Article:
Then after a cold and snowy early December, along comes a juicy southern storm to wet our snow appetites. Hitting on the Friday night before Christmas, wet snow pummeled the Coalfields and Southern Mountains first before arriving in the I-64 corridor.
Evening rush hour came to a screeching halt from Tamarack south to Beckley and Bluefield as snow fell at the rate of 2 to 3 inches per hour. As cars snarled in the pelting snow, plows were unable to make their highway runs. Hundreds were left stranded on the WV turnpike as 18”-24” of snow fell in 12 hours.
In the Kentucky and West Virginia Coalfields, ten inches of sopping wet snow cut power to tens of thousands. I recall making the trip to Boone County that Saturday to report on the damage. As we drove thru Danville and Madison, lights were flickering for some, but off for many.
8. Summer Heat Wave, 2007
As I grow older, I seem to enjoy the heat of summer more than the cold of winter. But the summer of 2007 went over and above the call of duty.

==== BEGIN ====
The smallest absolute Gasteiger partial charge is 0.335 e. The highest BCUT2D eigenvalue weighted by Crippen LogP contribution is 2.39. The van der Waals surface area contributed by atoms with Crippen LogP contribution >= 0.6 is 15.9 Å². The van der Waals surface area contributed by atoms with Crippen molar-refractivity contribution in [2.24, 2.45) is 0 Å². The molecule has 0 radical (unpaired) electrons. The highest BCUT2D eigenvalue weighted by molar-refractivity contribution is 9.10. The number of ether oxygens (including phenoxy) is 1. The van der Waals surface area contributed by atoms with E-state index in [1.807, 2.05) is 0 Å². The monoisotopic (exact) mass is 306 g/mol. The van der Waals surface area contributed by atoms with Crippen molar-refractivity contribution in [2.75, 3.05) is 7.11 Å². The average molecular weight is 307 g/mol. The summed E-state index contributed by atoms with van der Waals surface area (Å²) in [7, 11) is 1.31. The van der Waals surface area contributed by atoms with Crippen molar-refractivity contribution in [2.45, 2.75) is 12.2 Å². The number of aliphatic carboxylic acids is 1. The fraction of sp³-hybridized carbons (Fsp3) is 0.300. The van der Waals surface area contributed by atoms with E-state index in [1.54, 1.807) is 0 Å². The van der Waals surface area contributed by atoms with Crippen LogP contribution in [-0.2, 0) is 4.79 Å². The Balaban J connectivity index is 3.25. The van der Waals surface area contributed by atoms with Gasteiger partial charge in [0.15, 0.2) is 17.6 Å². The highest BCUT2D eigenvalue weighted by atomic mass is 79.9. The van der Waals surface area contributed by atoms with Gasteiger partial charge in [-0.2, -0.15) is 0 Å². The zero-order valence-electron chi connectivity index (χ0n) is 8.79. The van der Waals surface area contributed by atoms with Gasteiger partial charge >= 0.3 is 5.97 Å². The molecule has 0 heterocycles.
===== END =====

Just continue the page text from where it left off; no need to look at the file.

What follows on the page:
Fifty-four times the high crested at or above 90 as the dog days of summer lived up to their scorching reputation. Since heat and drought go hand in hand, farmers watched helplessly as crops failed in the stifling steam.
As I traveled the dusty trails on the county fair circuit, it was a powerful sight to see the corn shriveled in the fields and the great balls of fire orangey sunsets that illuminated the western skyline.
The heat hit its mercurial peak on the afternoon of August 16th when the hottest day in fifty years saw the temperature crest at a stifling 104 degrees.